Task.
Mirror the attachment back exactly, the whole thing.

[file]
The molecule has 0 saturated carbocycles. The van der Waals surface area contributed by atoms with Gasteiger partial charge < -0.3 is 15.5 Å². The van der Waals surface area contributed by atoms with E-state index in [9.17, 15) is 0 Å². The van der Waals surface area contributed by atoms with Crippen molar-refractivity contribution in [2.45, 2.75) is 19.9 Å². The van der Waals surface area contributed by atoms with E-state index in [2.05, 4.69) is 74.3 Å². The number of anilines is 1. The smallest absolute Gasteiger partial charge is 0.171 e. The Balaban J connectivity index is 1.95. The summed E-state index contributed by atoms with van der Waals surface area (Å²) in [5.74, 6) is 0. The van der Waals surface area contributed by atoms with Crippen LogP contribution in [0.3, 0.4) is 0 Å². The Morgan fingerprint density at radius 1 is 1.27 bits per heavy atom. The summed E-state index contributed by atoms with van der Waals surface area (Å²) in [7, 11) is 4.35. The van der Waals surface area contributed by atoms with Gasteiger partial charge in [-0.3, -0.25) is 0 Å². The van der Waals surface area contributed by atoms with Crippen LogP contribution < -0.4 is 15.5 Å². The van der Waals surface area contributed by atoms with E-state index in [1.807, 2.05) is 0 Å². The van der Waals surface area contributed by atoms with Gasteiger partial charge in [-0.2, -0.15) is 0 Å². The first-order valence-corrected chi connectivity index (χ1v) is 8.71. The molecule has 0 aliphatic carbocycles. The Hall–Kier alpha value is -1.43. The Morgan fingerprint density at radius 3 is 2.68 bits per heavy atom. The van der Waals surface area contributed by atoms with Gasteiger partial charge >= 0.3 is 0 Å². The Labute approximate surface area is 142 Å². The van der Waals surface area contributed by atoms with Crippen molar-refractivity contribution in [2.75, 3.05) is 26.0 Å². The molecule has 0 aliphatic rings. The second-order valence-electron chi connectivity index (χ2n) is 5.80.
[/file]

The molecule has 0 saturated carbocycles. The van der Waals surface area contributed by atoms with Gasteiger partial charge < -0.3 is 15.5 Å². The van der Waals surface area contributed by atoms with E-state index in [9.17, 15) is 0 Å². The van der Waals surface area contributed by atoms with Crippen molar-refractivity contribution in [2.45, 2.75) is 19.9 Å². The van der Waals surface area contributed by atoms with E-state index in [2.05, 4.69) is 74.3 Å². The number of anilines is 1. The smallest absolute Gasteiger partial charge is 0.171 e. The Balaban J connectivity index is 1.95. The summed E-state index contributed by atoms with van der Waals surface area (Å²) in [5.74, 6) is 0. The van der Waals surface area contributed by atoms with Crippen LogP contribution in [0.3, 0.4) is 0 Å². The Morgan fingerprint density at radius 1 is 1.27 bits per heavy atom. The summed E-state index contributed by atoms with van der Waals surface area (Å²) in [7, 11) is 4.35. The van der Waals surface area contributed by atoms with Gasteiger partial charge in [-0.3, -0.25) is 0 Å². The van der Waals surface area contributed by atoms with Crippen LogP contribution < -0.4 is 15.5 Å². The van der Waals surface area contributed by atoms with E-state index in [1.807, 2.05) is 0 Å². The van der Waals surface area contributed by atoms with Gasteiger partial charge in [-0.2, -0.15) is 0 Å². The first-order valence-corrected chi connectivity index (χ1v) is 8.71. The molecule has 0 aliphatic carbocycles. The Hall–Kier alpha value is -1.43. The Morgan fingerprint density at radius 3 is 2.68 bits per heavy atom. The van der Waals surface area contributed by atoms with Gasteiger partial charge >= 0.3 is 0 Å². The Labute approximate surface area is 142 Å². The van der Waals surface area contributed by atoms with Crippen molar-refractivity contribution in [2.75, 3.05) is 26.0 Å². The molecule has 0 aliphatic rings. The second-order valence-electron chi connectivity index (χ2n) is 5.80.